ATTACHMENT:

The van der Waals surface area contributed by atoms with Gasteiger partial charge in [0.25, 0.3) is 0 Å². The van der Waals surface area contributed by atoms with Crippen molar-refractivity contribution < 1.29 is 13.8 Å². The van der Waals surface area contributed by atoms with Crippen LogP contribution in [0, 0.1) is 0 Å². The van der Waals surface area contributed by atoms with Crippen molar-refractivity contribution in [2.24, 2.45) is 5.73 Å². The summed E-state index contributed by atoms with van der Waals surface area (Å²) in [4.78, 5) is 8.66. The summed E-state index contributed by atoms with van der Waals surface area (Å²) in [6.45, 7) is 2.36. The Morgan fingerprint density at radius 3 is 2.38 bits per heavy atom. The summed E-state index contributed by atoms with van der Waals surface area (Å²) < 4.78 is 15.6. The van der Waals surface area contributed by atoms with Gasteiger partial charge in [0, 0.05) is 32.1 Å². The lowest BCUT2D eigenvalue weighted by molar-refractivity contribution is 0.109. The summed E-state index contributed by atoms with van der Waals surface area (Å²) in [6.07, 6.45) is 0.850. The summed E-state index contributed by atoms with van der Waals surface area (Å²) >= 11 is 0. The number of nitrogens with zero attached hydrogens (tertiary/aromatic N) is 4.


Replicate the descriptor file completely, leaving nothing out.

The van der Waals surface area contributed by atoms with Gasteiger partial charge in [0.25, 0.3) is 0 Å². The van der Waals surface area contributed by atoms with Crippen molar-refractivity contribution < 1.29 is 13.8 Å². The van der Waals surface area contributed by atoms with Crippen LogP contribution in [0, 0.1) is 0 Å². The van der Waals surface area contributed by atoms with Crippen molar-refractivity contribution in [2.24, 2.45) is 5.73 Å². The summed E-state index contributed by atoms with van der Waals surface area (Å²) in [4.78, 5) is 8.66. The summed E-state index contributed by atoms with van der Waals surface area (Å²) in [6.45, 7) is 2.36. The Morgan fingerprint density at radius 3 is 2.38 bits per heavy atom. The summed E-state index contributed by atoms with van der Waals surface area (Å²) < 4.78 is 15.6. The van der Waals surface area contributed by atoms with Gasteiger partial charge in [0, 0.05) is 32.1 Å². The lowest BCUT2D eigenvalue weighted by molar-refractivity contribution is 0.109. The summed E-state index contributed by atoms with van der Waals surface area (Å²) in [6.07, 6.45) is 0.850. The summed E-state index contributed by atoms with van der Waals surface area (Å²) >= 11 is 0. The number of nitrogens with zero attached hydrogens (tertiary/aromatic N) is 4.